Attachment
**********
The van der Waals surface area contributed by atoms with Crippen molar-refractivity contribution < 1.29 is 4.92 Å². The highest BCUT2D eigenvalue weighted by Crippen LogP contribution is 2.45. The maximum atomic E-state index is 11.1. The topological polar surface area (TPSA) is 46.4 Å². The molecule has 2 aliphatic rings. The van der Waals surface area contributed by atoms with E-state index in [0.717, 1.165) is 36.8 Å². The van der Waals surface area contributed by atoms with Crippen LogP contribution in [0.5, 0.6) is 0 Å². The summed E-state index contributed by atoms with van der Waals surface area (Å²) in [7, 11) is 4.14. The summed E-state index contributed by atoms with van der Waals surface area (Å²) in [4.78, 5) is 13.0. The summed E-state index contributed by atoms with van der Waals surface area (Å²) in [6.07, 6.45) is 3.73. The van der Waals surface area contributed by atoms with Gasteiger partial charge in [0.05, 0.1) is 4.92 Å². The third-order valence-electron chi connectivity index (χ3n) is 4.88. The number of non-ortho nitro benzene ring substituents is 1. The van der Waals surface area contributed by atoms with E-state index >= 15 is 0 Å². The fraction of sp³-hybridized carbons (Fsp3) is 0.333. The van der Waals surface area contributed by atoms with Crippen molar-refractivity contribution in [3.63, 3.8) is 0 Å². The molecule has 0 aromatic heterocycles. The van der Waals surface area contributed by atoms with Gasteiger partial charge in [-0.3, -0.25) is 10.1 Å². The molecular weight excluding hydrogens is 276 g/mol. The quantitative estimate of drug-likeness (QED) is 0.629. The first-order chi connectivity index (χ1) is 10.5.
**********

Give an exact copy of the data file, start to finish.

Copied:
The van der Waals surface area contributed by atoms with Crippen molar-refractivity contribution < 1.29 is 4.92 Å². The highest BCUT2D eigenvalue weighted by Crippen LogP contribution is 2.45. The maximum atomic E-state index is 11.1. The topological polar surface area (TPSA) is 46.4 Å². The molecule has 2 aliphatic rings. The van der Waals surface area contributed by atoms with E-state index in [0.717, 1.165) is 36.8 Å². The van der Waals surface area contributed by atoms with Crippen LogP contribution in [0.5, 0.6) is 0 Å². The summed E-state index contributed by atoms with van der Waals surface area (Å²) in [7, 11) is 4.14. The summed E-state index contributed by atoms with van der Waals surface area (Å²) in [4.78, 5) is 13.0. The summed E-state index contributed by atoms with van der Waals surface area (Å²) in [6.07, 6.45) is 3.73. The van der Waals surface area contributed by atoms with Gasteiger partial charge in [0.05, 0.1) is 4.92 Å². The third-order valence-electron chi connectivity index (χ3n) is 4.88. The number of non-ortho nitro benzene ring substituents is 1. The van der Waals surface area contributed by atoms with E-state index >= 15 is 0 Å². The fraction of sp³-hybridized carbons (Fsp3) is 0.333. The van der Waals surface area contributed by atoms with Crippen molar-refractivity contribution in [3.63, 3.8) is 0 Å². The molecule has 0 aromatic heterocycles. The van der Waals surface area contributed by atoms with Gasteiger partial charge in [-0.3, -0.25) is 10.1 Å². The molecular weight excluding hydrogens is 276 g/mol. The quantitative estimate of drug-likeness (QED) is 0.629. The first-order chi connectivity index (χ1) is 10.5.